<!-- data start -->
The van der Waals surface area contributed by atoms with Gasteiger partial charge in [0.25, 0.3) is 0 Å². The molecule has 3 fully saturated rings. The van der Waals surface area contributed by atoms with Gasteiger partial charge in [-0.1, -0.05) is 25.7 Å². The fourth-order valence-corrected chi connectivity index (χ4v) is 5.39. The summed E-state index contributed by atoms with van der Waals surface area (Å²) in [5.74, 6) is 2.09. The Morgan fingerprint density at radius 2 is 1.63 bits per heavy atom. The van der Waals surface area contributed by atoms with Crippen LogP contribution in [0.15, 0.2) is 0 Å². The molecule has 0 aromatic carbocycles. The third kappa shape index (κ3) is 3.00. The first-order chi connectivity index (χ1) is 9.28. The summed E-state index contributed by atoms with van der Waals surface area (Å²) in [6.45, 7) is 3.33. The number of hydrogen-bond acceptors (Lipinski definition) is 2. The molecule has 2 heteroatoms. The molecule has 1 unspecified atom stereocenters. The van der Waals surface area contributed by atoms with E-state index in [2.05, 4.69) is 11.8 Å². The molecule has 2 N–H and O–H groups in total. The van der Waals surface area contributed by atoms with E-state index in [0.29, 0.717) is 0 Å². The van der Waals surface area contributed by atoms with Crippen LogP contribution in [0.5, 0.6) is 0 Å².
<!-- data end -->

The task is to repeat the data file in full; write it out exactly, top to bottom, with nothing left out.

The van der Waals surface area contributed by atoms with Gasteiger partial charge in [0.25, 0.3) is 0 Å². The molecule has 3 fully saturated rings. The van der Waals surface area contributed by atoms with Gasteiger partial charge in [-0.1, -0.05) is 25.7 Å². The fourth-order valence-corrected chi connectivity index (χ4v) is 5.39. The summed E-state index contributed by atoms with van der Waals surface area (Å²) in [5.74, 6) is 2.09. The Morgan fingerprint density at radius 2 is 1.63 bits per heavy atom. The van der Waals surface area contributed by atoms with Crippen LogP contribution in [0.15, 0.2) is 0 Å². The molecule has 0 aromatic carbocycles. The third kappa shape index (κ3) is 3.00. The first-order chi connectivity index (χ1) is 9.28. The summed E-state index contributed by atoms with van der Waals surface area (Å²) in [6.45, 7) is 3.33. The number of hydrogen-bond acceptors (Lipinski definition) is 2. The molecule has 2 heteroatoms. The molecule has 1 unspecified atom stereocenters. The van der Waals surface area contributed by atoms with E-state index in [2.05, 4.69) is 11.8 Å². The molecule has 2 N–H and O–H groups in total. The van der Waals surface area contributed by atoms with E-state index in [0.29, 0.717) is 0 Å². The van der Waals surface area contributed by atoms with Crippen LogP contribution in [0.5, 0.6) is 0 Å².